The Cardiac Pats ground out another win in their fourth-straight game in which the game hung in the balance on the final play. A lackluster effort overall marred the play of Dion Lewis, who ran all over the Jets front. Sunday marked Lewis’s first real impact in the 2017 season, as prior to this game, his season high in snaps was just 18, and had averaged just 6.5 touches per game. However, watching him on Sunday, it was hard not to harken back to the Dion Lewis we saw in the 2015 season, when he seized control of the Patriots backfield with elite performance after elite performance.
It is easy to forget just how incredible Lewis’s 2015 season was prior to tearing his ACL. To preface, it is obviously difficult to discern whether Lewis can ever regain the level of play he displayed in 2015, but if he has, I firmly believe he deserves a far heavier workload, and his stats back up my belief.
He played in seven games in 2015 and amassed 234 yards on the ground on 49 carries, good for a 4.8 rush yards per attempt average. That figure would have put him 9th in the NFL in 2016, tied with Devonta Freeman, just 0.1 yards behind Jay Ayaji and Le’Veon Bell, and 0.3 yards behind rushing champ Ezekiel Elliot. For a back primarily known for his pass-catching abilities, Lewis’s rushing numbers are astounding, and demonstrate that he possesses the ability to be an elite back when rushing the football.
Yet his versatility is what makes him most dangerous, as he also racked up 388 yards through the air on 36 catches. He was on pace for roughly 886 receiving yards, which is not just more than the 551 receiving yards James White put up in 2016, but also ahead of the NFL’s premier pass-catching back, David Johnson, who garnered 879 receiving yards in 2016. In total, Lewis was on pace for 1418 yards from scrimmage, which would have put him 10th in yards from scrimmage in the NFL in 2016, and his 1418 projected scrimmage yards nearly double the total White had in 2016 (717).
Despite these numbers, Lewis has been entrenched at third in the Patriots depth chart thus far in 2017, behind James White (49.9% of offensive snaps) and Mike Gillislee (32% of offensive snaps). Heading into Week 5, Lewis had been on the field for just 18% of offensive plays, but on Sunday, thanks in large part to a Gillislee fumble in the 1st quarter, Lewis saw his highest snap count of the year (29) and played on 43% of plays, almost the exact figure he averaged in his seven games in 2015 (42 snaps per game on average). Lewis lived up to the workload, running for 52 yards on 11 carries, good for 4.7 yards per carry, and while he did not register a reception, his impact on the game was obvious.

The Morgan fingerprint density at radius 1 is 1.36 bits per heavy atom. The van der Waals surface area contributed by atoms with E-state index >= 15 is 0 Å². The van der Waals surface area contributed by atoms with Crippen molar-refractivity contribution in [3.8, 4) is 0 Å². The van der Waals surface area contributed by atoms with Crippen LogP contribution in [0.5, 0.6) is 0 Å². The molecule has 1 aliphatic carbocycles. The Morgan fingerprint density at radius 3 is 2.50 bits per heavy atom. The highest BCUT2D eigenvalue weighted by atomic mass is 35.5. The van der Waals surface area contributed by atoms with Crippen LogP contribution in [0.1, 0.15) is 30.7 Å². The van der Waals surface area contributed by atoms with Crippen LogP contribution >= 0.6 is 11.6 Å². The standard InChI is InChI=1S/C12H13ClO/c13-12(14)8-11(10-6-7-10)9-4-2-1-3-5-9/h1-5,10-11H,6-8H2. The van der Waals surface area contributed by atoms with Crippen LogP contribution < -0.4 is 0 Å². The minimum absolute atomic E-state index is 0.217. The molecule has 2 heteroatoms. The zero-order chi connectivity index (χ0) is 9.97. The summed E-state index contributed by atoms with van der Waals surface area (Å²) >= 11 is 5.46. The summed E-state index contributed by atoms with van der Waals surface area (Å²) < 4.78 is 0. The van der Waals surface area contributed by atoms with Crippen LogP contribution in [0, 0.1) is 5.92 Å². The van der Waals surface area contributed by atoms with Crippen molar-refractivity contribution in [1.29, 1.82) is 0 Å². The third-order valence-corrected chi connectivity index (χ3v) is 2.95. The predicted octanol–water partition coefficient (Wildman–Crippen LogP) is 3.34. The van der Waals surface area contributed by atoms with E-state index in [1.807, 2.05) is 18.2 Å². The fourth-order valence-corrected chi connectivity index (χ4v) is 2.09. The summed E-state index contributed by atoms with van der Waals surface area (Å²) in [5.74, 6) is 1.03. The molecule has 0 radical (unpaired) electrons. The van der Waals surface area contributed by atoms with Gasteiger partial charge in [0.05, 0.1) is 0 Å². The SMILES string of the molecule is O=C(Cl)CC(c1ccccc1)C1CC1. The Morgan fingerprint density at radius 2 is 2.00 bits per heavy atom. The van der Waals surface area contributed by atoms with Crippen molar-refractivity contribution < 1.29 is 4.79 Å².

This performance begs the question: it is actually realistic to see Lewis getting increased snaps as the season progresses? After all, it was White, not Lewis, who signed a three-year, $12 million dollar extension this offseason, including $4.7 million guaranteed, and the offseason signings of Mike Gillislee (two-years, $6.4 million) and Rex Burkhead (one-year, $3.2 million) also run counter to the theory that Lewis will see more time. Keep in mind the Patriots are a team that have rarely ever invested heavily in the running back position, seeing as the last time they paid a running back over two million in a single season was 2010 (Fred Taylor), yet the 2017 Patriots have three running backs earning over two million this season, and Lewis is not one of them.
Despite the financial situation at running back, I think it would be foolish for Josh McDaniels and co. to not be trying to get Lewis more involved. Perhaps he just isn’t the same player he was in 2015, and the coaching staff are able to see things that we as fans cannot, but these sorts of plays beg to differ:
I mean, what other running back is able to gain 11 yards out of this? Dare I say that run was… Leveon Bell-like?
Bottom line, I think Lewis is simply too talented a player to continue to see just 13 snaps per game, and if I were Josh McDaniels and Bill Belichick, I would be making sure Lewis gets 30-40 snaps and 15 or so touches a game, because he is just too good to be third on the depth chart, even in the log-jam that is the Patriots backfield.